Another important factor is identifying timelines for each care team member’s arrival at the patient’s bedside. For St. Rita’s Medical Center, a 419-bed hospital in Lima, Ohio, the pre-set arrival time for the rapid response nurse is three minutes; it’s five minutes for their 4A nurse. St. Rita’s also set guidelines for both the physician arrival and ordering of the CT scan at 10 minutes.
An effective communication platform feature that aids RRT outcomes is an automated callback and escalation process. This eliminates critical minutes being wasted on resending notifications and manually escalating the issue to another provider when team members do not arrive on time.
The proof is in the results
St. John Hospital and Medical Center (SJHMC) in Detroit aimed to comply with the guidelines set by The Joint Commission and the American Heart Association/American Stroke Association, all of which call for having CT scans interpreted within 45 minutes of the patient’s arrival and having treatment administered within 60 minutes.
SJHMC implemented PerfectServe and used the flexibility of the platform to develop its stroke team protocol. The protocol called for alerts to a multidisciplinary team of nurses, physicians and staff from neurology, the ED and neurosurgery, as well. Each team member’s preferred method of contact was configured in PerfectServe Synchrony so that when a stroke alert is sent from the ED, each member (or their on-call counterpart) is contacted via their preferred method.
The ability to contact team members directly on their personal mobile devices, as opposed to using overhead paging systems, eliminates the potential for missed pages.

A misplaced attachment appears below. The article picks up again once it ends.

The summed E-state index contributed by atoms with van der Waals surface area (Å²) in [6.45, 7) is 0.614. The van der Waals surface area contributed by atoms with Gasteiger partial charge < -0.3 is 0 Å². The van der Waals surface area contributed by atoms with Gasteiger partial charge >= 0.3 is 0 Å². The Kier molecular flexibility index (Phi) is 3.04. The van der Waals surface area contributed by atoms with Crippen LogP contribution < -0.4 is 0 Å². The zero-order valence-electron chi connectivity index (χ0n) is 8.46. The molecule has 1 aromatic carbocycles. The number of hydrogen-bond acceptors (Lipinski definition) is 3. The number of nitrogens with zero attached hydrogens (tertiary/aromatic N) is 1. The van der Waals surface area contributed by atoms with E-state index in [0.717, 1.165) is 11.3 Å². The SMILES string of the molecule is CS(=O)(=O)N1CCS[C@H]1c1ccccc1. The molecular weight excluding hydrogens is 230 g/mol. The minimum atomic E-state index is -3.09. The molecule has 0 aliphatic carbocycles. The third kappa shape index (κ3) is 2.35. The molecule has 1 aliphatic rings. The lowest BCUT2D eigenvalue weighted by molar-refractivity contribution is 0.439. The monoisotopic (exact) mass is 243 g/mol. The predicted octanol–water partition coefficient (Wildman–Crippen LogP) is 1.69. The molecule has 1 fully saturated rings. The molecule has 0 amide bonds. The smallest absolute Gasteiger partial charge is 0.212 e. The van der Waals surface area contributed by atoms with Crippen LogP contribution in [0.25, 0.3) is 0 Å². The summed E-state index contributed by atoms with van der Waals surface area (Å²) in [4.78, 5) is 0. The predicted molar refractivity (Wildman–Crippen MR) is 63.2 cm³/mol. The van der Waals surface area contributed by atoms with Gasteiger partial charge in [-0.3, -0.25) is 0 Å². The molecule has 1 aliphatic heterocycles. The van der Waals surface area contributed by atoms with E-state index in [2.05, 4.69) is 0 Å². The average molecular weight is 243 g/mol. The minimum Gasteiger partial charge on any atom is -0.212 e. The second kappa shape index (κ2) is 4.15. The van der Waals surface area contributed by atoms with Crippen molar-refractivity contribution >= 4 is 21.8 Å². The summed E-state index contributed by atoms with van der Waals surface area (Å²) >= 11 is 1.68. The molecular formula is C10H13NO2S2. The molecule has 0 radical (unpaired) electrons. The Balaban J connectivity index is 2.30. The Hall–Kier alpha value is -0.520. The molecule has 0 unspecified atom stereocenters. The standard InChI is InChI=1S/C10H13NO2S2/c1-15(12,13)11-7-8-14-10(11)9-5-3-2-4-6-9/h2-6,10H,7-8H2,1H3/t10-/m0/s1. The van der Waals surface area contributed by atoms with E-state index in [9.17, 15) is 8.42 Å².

After the system and process were implemented, SJHMC saw significant improvements in time to treatment for its stroke patients. The on-call neurologists’ response times dropped 90%, from 22 minutes to just 2 minutes.
Their door-to-CT scan completion time decreased 41%, from 78 minutes to 46 minutes.
Additionally, SJHMC was able to administer life-saving tPA to three times more stroke patients than they were before.
Making lasting, life-saving process improvements
Most hospitals in the Unites States have some version of an RRT in place for major medical events. Some hospitals have even included local EMS organizations in their rapid alert processes in order to improve speed-to-treatment times.
There’s no question that streamlined and automated communication aids RRTs in their work to lower mortality rates for stroke patients and other traumatic injuries.
Rapid response alerts have proven benefits for clinicians, too. Having a rapid response alert program in place eliminates stress and frustration for the ED staff, which usually has the primary responsibility of initiating treatment to stroke and trauma patients.
In addition to simultaneous instant alerts to appropriate response team members, PerfectServe’s rapid response alert system also sends activation notices to hospital leadership. These notices include the time the alert was activated and the time each care team member arrived (as input by the nurses involved). This additional insight into rapid response operations gives healthcare leaders the opportunity to identify problem areas and make lasting process improvements that ultimately save more lives.